Prize for Best article on the history of Sexuality
Mona Gleason, “‘Knowing Something I Was Not Meant to Know’: Exploring Vulnerability, Sexuality, and Childhood, 1900-1950”. Canadian Historical Review 98, 1 (March 2017).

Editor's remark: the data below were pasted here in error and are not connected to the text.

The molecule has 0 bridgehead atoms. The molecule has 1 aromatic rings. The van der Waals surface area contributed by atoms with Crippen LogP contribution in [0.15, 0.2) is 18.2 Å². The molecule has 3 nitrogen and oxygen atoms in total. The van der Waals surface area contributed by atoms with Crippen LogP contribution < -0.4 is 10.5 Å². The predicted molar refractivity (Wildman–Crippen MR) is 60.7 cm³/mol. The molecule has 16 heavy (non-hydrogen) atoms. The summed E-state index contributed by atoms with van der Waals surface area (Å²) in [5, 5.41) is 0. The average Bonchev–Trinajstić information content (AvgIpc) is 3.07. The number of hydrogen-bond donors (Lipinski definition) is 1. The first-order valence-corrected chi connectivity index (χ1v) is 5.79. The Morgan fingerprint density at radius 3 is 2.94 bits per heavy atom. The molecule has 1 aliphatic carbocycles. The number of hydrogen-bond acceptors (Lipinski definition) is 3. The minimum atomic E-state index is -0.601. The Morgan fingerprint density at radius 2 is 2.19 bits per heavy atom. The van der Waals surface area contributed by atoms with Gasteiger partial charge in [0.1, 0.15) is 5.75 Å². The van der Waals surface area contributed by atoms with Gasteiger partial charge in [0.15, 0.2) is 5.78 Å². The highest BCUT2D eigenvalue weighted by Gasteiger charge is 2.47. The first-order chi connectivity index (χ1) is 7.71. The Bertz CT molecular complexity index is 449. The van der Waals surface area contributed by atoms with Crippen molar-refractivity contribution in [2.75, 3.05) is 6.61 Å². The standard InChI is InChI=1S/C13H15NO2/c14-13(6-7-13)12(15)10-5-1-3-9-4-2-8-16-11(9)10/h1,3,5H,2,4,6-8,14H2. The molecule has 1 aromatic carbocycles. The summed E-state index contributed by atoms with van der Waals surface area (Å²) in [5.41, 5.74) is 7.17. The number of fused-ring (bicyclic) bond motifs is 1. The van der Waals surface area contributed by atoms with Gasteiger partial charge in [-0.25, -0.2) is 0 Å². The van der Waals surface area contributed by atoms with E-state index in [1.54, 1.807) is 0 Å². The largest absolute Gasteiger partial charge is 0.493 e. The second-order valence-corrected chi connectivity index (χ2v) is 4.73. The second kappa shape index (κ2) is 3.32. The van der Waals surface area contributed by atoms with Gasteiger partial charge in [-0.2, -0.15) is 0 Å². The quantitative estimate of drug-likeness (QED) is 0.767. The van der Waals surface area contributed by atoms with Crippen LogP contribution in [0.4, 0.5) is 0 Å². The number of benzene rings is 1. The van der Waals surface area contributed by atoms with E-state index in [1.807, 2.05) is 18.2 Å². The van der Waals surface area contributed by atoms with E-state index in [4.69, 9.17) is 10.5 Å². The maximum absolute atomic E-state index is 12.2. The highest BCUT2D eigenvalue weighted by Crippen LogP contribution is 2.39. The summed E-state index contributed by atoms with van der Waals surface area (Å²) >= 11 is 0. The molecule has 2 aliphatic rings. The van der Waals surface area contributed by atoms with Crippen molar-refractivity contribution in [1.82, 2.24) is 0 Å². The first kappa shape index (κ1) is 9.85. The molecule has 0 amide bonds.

Gleason makes an argument for “social age” as a useful category in the historical analysis of sexuality and, in doing so, stages an historiographical conversation between two different subfields: the history of children / youth and the history of sexuality. Using a wide range of sources, Gleason also furnishes a complex analysis of the historical meanings and dynamics of vulnerability in the first half of the twentieth century. On the one hand, we see the often-devastating real-life impact of “expert” control over medical and social discourses aimed at children, which often rendered them more, not less, susceptible to harm and abuse. On the other hand, from the perspective of the young, we learn that shielding children from sexual knowledge generated ignorance rather than protection, which, in turn, fostered misinformation and feelings of shame and confusion about sex and bodies among young people. Gleason’s article asks us to think hard about the always-fraught nexus of childhood and sexuality, both in the past and in the many ramifications of that history in our present.